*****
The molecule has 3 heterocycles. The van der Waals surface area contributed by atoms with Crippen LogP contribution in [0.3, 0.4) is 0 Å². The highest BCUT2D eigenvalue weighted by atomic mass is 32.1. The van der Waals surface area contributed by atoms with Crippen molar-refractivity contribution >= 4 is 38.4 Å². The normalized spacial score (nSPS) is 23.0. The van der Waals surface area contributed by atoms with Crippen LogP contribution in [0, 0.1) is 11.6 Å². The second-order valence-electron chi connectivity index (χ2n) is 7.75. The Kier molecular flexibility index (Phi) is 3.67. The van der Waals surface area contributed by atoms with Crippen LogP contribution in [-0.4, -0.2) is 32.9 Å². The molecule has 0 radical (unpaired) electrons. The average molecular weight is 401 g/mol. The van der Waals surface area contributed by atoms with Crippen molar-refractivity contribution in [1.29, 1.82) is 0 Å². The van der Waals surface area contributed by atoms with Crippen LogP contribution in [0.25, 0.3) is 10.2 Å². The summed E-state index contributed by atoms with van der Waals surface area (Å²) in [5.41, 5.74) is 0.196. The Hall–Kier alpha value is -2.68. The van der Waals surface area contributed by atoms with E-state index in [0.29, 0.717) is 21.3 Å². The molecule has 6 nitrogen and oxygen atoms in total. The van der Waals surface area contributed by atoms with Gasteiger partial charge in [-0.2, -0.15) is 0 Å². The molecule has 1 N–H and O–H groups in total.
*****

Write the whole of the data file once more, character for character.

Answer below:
The molecule has 3 heterocycles. The van der Waals surface area contributed by atoms with Crippen LogP contribution in [0.3, 0.4) is 0 Å². The highest BCUT2D eigenvalue weighted by atomic mass is 32.1. The van der Waals surface area contributed by atoms with Crippen molar-refractivity contribution >= 4 is 38.4 Å². The normalized spacial score (nSPS) is 23.0. The van der Waals surface area contributed by atoms with Crippen LogP contribution in [0, 0.1) is 11.6 Å². The second-order valence-electron chi connectivity index (χ2n) is 7.75. The Kier molecular flexibility index (Phi) is 3.67. The van der Waals surface area contributed by atoms with Crippen LogP contribution in [-0.4, -0.2) is 32.9 Å². The molecule has 0 radical (unpaired) electrons. The average molecular weight is 401 g/mol. The van der Waals surface area contributed by atoms with Crippen molar-refractivity contribution in [1.29, 1.82) is 0 Å². The van der Waals surface area contributed by atoms with Crippen LogP contribution in [0.25, 0.3) is 10.2 Å². The summed E-state index contributed by atoms with van der Waals surface area (Å²) in [5.41, 5.74) is 0.196. The Hall–Kier alpha value is -2.68. The van der Waals surface area contributed by atoms with E-state index in [0.29, 0.717) is 21.3 Å². The molecule has 6 nitrogen and oxygen atoms in total. The van der Waals surface area contributed by atoms with Gasteiger partial charge in [-0.2, -0.15) is 0 Å². The molecule has 1 N–H and O–H groups in total.